One new operational task may be to scan the Docker files for vulnerabilities. A Docker file may direct the installation of vulnerable or unsupported components into the image. It may also be necessary to implement policies about the maximum allowed age of a built Docker image. The versions of the dependencies are fixed inside the image and can only be updated by building a new image.
Containerization technology is dynamic
Sometimes containers enable microservices architecture. This makes them a whole new way to assemble applications.
Containers can be started and stopped much faster than VMs. Starting another container typically takes a fraction of a second. A single server can run multiple containers at once, with some isolation between the containers. In applications built in the microservices way, containers will be far more numerous and often short-lived. The application is broken into small parts – microservices -- and will have a Docker image for each of the dozens of small parts. Each microservice can scale in and out by creating or destroying containers.
This is a far more dynamic environment than the monolithic applications that admins are used to managing. The underlying servers can still be monitored with your normal tools, but the containers themselves are too volatile for these tools.
A single container may only live for a few seconds. New tools will be required to manage and monitor these microservices applications in production. Hyperscale vendors such as AWS have built their own tools to manage their fleets of containers. Large organizations are more likely to use tools from providers such as New Relic and Datadog to monitor their container fleets.
Schedulers, tools make a difference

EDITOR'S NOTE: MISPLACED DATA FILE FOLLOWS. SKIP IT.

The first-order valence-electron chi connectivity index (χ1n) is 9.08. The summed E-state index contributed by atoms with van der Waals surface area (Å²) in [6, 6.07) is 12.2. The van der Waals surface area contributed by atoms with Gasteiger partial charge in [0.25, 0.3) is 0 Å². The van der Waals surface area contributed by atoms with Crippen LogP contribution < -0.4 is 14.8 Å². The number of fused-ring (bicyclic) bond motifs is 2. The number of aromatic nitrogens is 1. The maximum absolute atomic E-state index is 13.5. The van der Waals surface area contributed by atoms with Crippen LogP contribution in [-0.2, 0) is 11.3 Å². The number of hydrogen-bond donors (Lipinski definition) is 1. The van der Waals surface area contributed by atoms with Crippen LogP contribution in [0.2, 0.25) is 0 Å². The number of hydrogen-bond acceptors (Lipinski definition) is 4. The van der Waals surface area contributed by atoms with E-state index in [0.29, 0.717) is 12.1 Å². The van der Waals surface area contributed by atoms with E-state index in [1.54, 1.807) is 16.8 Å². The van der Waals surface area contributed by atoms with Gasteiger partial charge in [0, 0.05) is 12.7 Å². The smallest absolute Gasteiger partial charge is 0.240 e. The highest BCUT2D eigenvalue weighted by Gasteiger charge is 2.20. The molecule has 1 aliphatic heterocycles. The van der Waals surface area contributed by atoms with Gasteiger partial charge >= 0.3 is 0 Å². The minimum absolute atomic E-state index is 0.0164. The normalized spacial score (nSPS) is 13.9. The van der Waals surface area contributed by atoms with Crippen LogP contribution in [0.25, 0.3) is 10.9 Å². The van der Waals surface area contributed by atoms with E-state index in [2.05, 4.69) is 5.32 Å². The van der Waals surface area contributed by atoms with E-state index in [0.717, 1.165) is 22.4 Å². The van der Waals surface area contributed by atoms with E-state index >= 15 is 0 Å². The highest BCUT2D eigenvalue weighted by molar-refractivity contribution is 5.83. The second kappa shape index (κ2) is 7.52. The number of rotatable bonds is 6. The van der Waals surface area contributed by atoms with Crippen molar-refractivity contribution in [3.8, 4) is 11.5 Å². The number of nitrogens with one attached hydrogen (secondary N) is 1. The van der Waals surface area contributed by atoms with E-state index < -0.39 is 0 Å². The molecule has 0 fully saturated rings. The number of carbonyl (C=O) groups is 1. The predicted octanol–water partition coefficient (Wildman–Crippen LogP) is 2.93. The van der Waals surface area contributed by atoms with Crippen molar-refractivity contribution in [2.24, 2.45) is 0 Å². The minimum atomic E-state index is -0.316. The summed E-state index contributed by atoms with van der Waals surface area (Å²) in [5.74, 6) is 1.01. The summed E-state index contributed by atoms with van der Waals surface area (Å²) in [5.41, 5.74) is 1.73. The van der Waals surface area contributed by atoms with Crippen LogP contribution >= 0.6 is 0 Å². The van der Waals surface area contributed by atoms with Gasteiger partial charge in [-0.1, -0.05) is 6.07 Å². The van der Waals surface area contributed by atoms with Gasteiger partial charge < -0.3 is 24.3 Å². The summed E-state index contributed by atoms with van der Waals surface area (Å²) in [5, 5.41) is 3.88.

An essential part of DevOps is to have automation around all parts of the application, which includes the many containers. This is where schedulers play their part: to make sure that the right number of each container is running and healthy. The scheduler may be something container-specific such as Kubernetes or a more general-purpose scheduler such as Apache Mesos. It might even be Kubernetes and Mesos together.
The automation reduces the amount of manual intervention required to monitor and manage the application. Management should be based on setting policies for the application. The scheduler simply implements the policies.
To deploy monolithic applications into production with containerization technology may be a small change to the management and monitoring of those applications. If the applications are broken up into microservices and require a scheduler, then there will be far more significant operational changes.
While it is still early in the development of the operational tools for fleets of containers, there are a lot of tools being built for container management. Successful operations of microservices applications will need new tools and methods for operations teams.